CAIRO // Egypt’s president Mohammed Morsi responded to criticism over the acquittal of 24 men accused of organising protests that led to the infamous “Camel Battle” during last year’s uprising against Hosni Mubarak by sacking the public prosecutor, state media reported.
The state broadcaster said that Mr Morsi issued a presidential “decree appointing prosecutor general Abdel Meguid Mahmoud as Egypt’s envoy to the Vatican”.
Mr Mahmoud was considered to be a remnant of the Mubarak regime and he was sacked by Mr Morsi a day after he acquitted 24 people who allegedly organised counter protests in February last year in support of the then president.
Those protests resulted in clashes across Cairo in which some of the men rode into downtown Cairo on camels and horses. At least 11 people died and 2,000 were injured.
Several political groups and parties, including the Muslim Brotherhood’s Freedom and Justice Party and a host of liberal groups, had called for protests in Tahrir Square today against the decision by the court to acquit the men of charges of manslaughter and attempted murder. After Mr Mahmoud’s sacking last night, it was unclear if the demontration would go ahead.
“All officials accused in that case escaped justice due to the weakness of the evidence and statements submitted by the public prosecutor,” the Freedom and Justice party said yesterday.
The acquittals had added pressure on Mr Morsi to order new investigations into corruption and state-sponsored violence committed by the Mubarak regime.
Mubarak himself and his minister of the interior were sentenced to life in prison in June for failing to prevent bloodshed during the uprising, but he and his two sons were acquitted of corruption charges.
Although the former president’s sentence was severe, the verdict led to renewed protests in June against the public prosecution, which could not prove that the Mubarak family had perpetrated greater crimes.
That few officials have been found guilty of ordering the killing of an estimated 850 protesters during the uprising has been a sore point – first with the ruling Supreme Council of the Armed Forces and now for Mr Morsi.
The president has ordered a panel to review criminal cases with the option of retrying some of the accused, but there has been no update on those efforts so far.
“This raises many questions about the public prosecutor,” said Amir Marghany, managing partner of Marghany Advocates in Cairo.
“Why did the prosecutor sign off on the case if he didn’t have the evidence to back it up?”
The Camel Battle was a crucial turning point in the uprising. The night before, on February 1, Mubarak gave a speech that his advisers thought might have been heartfelt enough to turn the tide and allow him to stay in power until new elections later in the year.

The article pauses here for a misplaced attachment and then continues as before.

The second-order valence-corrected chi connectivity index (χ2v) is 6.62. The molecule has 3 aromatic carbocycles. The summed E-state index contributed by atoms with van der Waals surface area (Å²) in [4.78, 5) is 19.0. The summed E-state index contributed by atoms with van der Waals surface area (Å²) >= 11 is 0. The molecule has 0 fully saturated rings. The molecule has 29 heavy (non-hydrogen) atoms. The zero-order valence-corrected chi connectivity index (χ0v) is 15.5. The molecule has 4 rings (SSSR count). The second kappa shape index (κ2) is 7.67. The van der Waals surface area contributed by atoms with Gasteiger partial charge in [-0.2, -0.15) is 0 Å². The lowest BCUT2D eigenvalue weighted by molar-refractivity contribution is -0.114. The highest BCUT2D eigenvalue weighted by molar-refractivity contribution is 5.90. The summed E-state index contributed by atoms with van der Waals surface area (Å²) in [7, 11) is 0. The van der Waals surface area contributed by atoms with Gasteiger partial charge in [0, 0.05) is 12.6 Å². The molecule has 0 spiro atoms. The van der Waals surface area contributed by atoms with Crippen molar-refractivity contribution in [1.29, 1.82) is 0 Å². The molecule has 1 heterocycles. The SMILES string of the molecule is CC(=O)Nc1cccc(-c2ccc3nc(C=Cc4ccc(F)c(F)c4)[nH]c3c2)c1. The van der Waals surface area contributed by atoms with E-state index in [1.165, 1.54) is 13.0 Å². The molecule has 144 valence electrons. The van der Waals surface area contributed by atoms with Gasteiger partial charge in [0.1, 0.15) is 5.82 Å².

He promised to step down and asked for peace to be restored so the country could begin a transition plan.
“Hosni Mubarak who speaks to you today is proud of the long years he spent in the service of Egypt and its people,” he said in a late night broadcast.
“This dear nation is my country, it is the country of all Egyptians.”
But in a case of gross hubris, several government officials organised demonstrations the following day in support of the Mubarak regime, according to an account by Abdel Latif El Menawy, the then head of news at the state-run TV and radio stations.
Mr El Menawy recounted in his book Tahrir: The Last 18 Days of Mubarak that Anas El Fekky, Mubarak’s minister of information, told him on the morning of February 2 that “today is our day”.
Some of the pro-Mubarak protesters – the ones riding on camels and horses – headed straight for Tahrir Square, where they immediately clashed with pro-democracy demonstrators occupying the square.
Public sentiment shifted swiftly back in favour of the anti-Mubarak protesters and the regime was never again able to regain its credibility. Mubarak resigned nine days later.
Ali El Dean Hilal Dessouki, a former top NDP official and political science professor, said in July that the events that day were one of the “mysteries of the revolution”, suggesting that a group of renegade officials sought to torpedo the president’s momentary victory.
Among the accused in the Camel Battle case were senior officials in the Mubarak regime, including most prominently Safwat El Sherif, the longtime secretary-general of the NDP, and Fathi Sorour, who was speaker of parliament from 1990 to 2011. Both men are already in jail over other cases.
Judge Mustafa Abdullah said the acquittals were based on a paucity of evidence against the 24 men. What testimony was presented was “driven by grudges between witnesses and the defendants due to partisan differences”, said the Associated Press.
Some of the evidence was given by people with a criminal record, which the judge said tainted their credibility.
The spotlight has returned to Mr Mahmoud, the head of the public prosecution, with political parties and advisers to the president publicly accusing him of incompetence.
A rare holdover from the Mubarak regime, he has fought criticism since the uprising for failing to properly investigate crimes against members of the old regime.
“Until old regime security apparatus is purged, law and order will remain elusive and justice will continue to be denied,” said Mohamed Baradei, the Nobel laureate who was a contender for the presidency before bowing out in January, on his Twitter account on Wednesday night.